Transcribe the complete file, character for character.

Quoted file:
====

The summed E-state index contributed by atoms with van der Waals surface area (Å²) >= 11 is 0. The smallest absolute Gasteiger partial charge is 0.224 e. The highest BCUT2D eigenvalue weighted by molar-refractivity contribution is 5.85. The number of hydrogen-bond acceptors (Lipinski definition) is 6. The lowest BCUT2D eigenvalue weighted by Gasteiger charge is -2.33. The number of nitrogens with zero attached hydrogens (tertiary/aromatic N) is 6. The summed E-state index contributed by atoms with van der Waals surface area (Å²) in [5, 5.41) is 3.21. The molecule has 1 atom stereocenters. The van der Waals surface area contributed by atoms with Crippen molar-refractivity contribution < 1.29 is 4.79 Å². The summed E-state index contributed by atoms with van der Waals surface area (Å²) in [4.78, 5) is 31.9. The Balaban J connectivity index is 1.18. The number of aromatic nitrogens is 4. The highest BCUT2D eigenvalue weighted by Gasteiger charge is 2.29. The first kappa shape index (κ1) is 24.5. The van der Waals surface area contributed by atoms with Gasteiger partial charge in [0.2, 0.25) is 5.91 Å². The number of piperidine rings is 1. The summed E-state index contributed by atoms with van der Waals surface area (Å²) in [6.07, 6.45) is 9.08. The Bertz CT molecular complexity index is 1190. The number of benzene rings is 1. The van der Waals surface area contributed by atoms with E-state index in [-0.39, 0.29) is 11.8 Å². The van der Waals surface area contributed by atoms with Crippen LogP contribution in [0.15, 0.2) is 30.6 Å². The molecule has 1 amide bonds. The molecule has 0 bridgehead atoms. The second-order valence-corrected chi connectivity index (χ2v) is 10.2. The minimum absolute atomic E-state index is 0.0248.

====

The summed E-state index contributed by atoms with van der Waals surface area (Å²) >= 11 is 0. The smallest absolute Gasteiger partial charge is 0.224 e. The highest BCUT2D eigenvalue weighted by molar-refractivity contribution is 5.85. The number of hydrogen-bond acceptors (Lipinski definition) is 6. The lowest BCUT2D eigenvalue weighted by Gasteiger charge is -2.33. The number of nitrogens with zero attached hydrogens (tertiary/aromatic N) is 6. The summed E-state index contributed by atoms with van der Waals surface area (Å²) in [5, 5.41) is 3.21. The molecule has 1 atom stereocenters. The van der Waals surface area contributed by atoms with Crippen molar-refractivity contribution < 1.29 is 4.79 Å². The summed E-state index contributed by atoms with van der Waals surface area (Å²) in [4.78, 5) is 31.9. The Balaban J connectivity index is 1.18. The number of aromatic nitrogens is 4. The highest BCUT2D eigenvalue weighted by Gasteiger charge is 2.29. The first kappa shape index (κ1) is 24.5. The van der Waals surface area contributed by atoms with Gasteiger partial charge in [0.2, 0.25) is 5.91 Å². The number of piperidine rings is 1. The summed E-state index contributed by atoms with van der Waals surface area (Å²) in [6.07, 6.45) is 9.08. The Bertz CT molecular complexity index is 1190. The number of benzene rings is 1. The van der Waals surface area contributed by atoms with E-state index in [-0.39, 0.29) is 11.8 Å². The van der Waals surface area contributed by atoms with Crippen LogP contribution in [0.15, 0.2) is 30.6 Å². The molecule has 1 amide bonds. The molecule has 0 bridgehead atoms. The second-order valence-corrected chi connectivity index (χ2v) is 10.2. The minimum absolute atomic E-state index is 0.0248.